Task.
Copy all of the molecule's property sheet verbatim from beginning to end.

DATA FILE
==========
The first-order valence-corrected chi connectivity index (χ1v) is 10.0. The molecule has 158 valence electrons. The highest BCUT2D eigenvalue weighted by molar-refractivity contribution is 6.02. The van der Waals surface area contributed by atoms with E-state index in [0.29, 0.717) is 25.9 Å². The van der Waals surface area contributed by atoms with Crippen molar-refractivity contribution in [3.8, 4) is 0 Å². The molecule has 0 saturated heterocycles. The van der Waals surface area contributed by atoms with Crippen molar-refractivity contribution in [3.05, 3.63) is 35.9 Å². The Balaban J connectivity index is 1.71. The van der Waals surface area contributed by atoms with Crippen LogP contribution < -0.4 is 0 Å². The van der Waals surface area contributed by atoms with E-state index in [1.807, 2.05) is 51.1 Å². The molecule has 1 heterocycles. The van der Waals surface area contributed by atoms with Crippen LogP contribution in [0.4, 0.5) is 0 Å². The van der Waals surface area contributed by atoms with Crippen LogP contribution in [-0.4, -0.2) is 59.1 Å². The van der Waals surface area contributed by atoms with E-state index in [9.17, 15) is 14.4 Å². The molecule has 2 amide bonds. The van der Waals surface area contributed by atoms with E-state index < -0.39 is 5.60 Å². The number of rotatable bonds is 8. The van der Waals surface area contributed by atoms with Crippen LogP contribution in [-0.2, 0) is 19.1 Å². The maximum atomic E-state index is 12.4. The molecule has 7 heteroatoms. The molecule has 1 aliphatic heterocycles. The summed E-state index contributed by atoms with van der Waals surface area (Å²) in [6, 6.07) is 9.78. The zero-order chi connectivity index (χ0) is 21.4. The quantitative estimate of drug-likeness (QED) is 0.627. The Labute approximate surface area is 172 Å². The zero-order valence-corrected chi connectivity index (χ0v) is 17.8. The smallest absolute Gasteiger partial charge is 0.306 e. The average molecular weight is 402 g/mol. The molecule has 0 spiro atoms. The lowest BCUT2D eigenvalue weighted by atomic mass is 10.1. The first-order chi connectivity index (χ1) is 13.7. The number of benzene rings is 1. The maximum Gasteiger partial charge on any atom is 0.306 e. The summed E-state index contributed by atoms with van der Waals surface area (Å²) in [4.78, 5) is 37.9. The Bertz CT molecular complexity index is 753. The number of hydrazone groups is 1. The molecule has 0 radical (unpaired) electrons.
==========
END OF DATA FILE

The first-order valence-corrected chi connectivity index (χ1v) is 10.0. The molecule has 158 valence electrons. The highest BCUT2D eigenvalue weighted by molar-refractivity contribution is 6.02. The van der Waals surface area contributed by atoms with E-state index in [0.29, 0.717) is 25.9 Å². The van der Waals surface area contributed by atoms with Crippen molar-refractivity contribution in [3.8, 4) is 0 Å². The molecule has 0 saturated heterocycles. The van der Waals surface area contributed by atoms with Crippen molar-refractivity contribution in [3.05, 3.63) is 35.9 Å². The Balaban J connectivity index is 1.71. The van der Waals surface area contributed by atoms with Crippen LogP contribution < -0.4 is 0 Å². The van der Waals surface area contributed by atoms with E-state index in [1.807, 2.05) is 51.1 Å². The molecule has 1 heterocycles. The van der Waals surface area contributed by atoms with Crippen LogP contribution in [0.4, 0.5) is 0 Å². The van der Waals surface area contributed by atoms with Crippen LogP contribution in [-0.4, -0.2) is 59.1 Å². The van der Waals surface area contributed by atoms with E-state index in [9.17, 15) is 14.4 Å². The molecule has 2 amide bonds. The van der Waals surface area contributed by atoms with E-state index < -0.39 is 5.60 Å². The number of rotatable bonds is 8. The van der Waals surface area contributed by atoms with Crippen LogP contribution in [-0.2, 0) is 19.1 Å². The maximum atomic E-state index is 12.4. The molecule has 7 heteroatoms. The molecule has 1 aliphatic heterocycles. The summed E-state index contributed by atoms with van der Waals surface area (Å²) in [6, 6.07) is 9.78. The zero-order chi connectivity index (χ0) is 21.4. The quantitative estimate of drug-likeness (QED) is 0.627. The Labute approximate surface area is 172 Å². The zero-order valence-corrected chi connectivity index (χ0v) is 17.8. The smallest absolute Gasteiger partial charge is 0.306 e. The average molecular weight is 402 g/mol. The molecule has 0 spiro atoms. The lowest BCUT2D eigenvalue weighted by atomic mass is 10.1. The first-order chi connectivity index (χ1) is 13.7. The number of benzene rings is 1. The maximum Gasteiger partial charge on any atom is 0.306 e. The summed E-state index contributed by atoms with van der Waals surface area (Å²) in [4.78, 5) is 37.9. The Bertz CT molecular complexity index is 753. The number of hydrazone groups is 1. The molecule has 0 radical (unpaired) electrons.